Competitive endurance horses are highly trained athletes that compete over long distances -- up to 100 miles in 24 hours. Unlike human athletes, your competitive equine partner is unable to shed a layer of clothing as he trains and competes. He depends on you to help him remain comfortable by making his “clothing,” that is body hair, compatible with weather conditions and physical work. Help him by body clipping him when appropriate.
When to Body Clip
Body clips are done typically as the days get shorter, the weather turns colder and your horse’s coat of hair grows thicker. It’s harder for your horse’s sweat to evaporate efficiently with a heavy layer of hair. The longer it takes for the sweat to dry, the more he is prone to getting chills. This is why most body clipping takes place in the fall, and if you train and compete throughout the winter, you’ll likely have to clip again before he starts to lose his winter coat on his own. If you horse sweats heavily year-round and keeps a fairly thick coat, you may need to clip at least some hair all year.
If you give your horse the winter off from training and competition, don’t clip him.
Type of Clip
Select the type of clip you give your endurance horse based on his hair growth and his physical schedule. Endurance hoses train and compete hard, so select either a hunter or full clip. The hunter clip leaves a patch of hair under the saddle, just slightly smaller than the saddle so it can’t be seen, and on the legs. This allows the rest of your horse’s body to sweat efficiently. A full clip is just that: everything is clipped. You also can do a full clip, but leave a patch under the saddle; some horse owners feel this gives horses extra protection from saddle rubs and sores, particularly during the rigors of long endurance rides.
Clipping Your Horse
If you’ve never body clipped a horse before, work with an experienced clipper the first few times, as it takes practice to do it evenly. If your horse is comfortable with the clippers it will be a lot easier on you. Make sure your horse is clean. When he is completely dry, start with whatever part of his body is the least sensitive. If he needs to be clipped and absolutely won’t stand still, ask your vet to sedate him or give you an oral sedation to give to him.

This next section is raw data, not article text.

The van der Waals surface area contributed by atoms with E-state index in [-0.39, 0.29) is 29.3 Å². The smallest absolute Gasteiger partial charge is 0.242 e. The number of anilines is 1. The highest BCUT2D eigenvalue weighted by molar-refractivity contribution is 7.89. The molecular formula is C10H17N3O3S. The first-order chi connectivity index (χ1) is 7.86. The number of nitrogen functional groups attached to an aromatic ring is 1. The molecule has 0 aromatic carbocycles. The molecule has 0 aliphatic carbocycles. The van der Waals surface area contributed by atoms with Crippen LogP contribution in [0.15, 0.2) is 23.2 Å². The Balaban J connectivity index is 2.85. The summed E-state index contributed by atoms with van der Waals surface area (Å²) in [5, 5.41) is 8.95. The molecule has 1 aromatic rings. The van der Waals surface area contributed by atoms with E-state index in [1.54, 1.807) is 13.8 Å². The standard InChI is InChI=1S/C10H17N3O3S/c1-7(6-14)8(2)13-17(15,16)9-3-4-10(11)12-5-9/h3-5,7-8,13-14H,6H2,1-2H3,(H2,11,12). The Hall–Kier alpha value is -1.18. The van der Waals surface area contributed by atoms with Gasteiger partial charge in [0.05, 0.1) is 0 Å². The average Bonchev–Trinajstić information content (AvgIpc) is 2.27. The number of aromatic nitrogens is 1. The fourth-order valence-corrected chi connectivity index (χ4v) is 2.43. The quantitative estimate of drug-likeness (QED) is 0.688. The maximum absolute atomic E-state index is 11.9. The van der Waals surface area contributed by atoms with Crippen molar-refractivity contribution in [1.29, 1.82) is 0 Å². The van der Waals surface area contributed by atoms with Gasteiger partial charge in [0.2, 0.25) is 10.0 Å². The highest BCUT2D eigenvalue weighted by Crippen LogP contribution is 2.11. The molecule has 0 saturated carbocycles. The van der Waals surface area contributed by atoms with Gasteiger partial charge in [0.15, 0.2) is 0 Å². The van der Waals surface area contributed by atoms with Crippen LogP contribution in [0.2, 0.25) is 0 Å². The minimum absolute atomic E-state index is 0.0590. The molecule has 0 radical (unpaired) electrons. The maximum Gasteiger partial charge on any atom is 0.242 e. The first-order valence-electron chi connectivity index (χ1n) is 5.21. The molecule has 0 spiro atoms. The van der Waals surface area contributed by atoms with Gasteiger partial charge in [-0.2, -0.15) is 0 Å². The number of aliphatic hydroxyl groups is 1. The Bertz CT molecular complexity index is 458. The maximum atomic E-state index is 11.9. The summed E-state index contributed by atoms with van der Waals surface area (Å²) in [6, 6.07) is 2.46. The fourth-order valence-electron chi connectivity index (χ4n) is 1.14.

Body clippers are heavier than the smaller stable clippers most horse owners keep on hand for clipping hair on chins, ears and feet. You’ll need a heavy-duty blade for longer hair throughout the body, and a smaller one for the head and ears. Depending on your ability, and your horse’s size and cooperation, it can take you an hour or more to clip a horse completely; clean your blades periodically and keep them lubricated with oil. If your clippers run hot, stop and take a break so they can cool off. If you give your horse a bad experience with body clipping he’ll take more convincing the next time around.
Based in Central Texas, Karen S. Johnson is a marketing professional with more than 30 years' experience and specializes in business and equestrian topics. Her articles have appeared in several trade and business publications such as the Houston Chronicle. Johnson also co-authored a series of communications publications for the U.S. Agency for International Development. She holds a Bachelor of Science in speech from UT-Austin.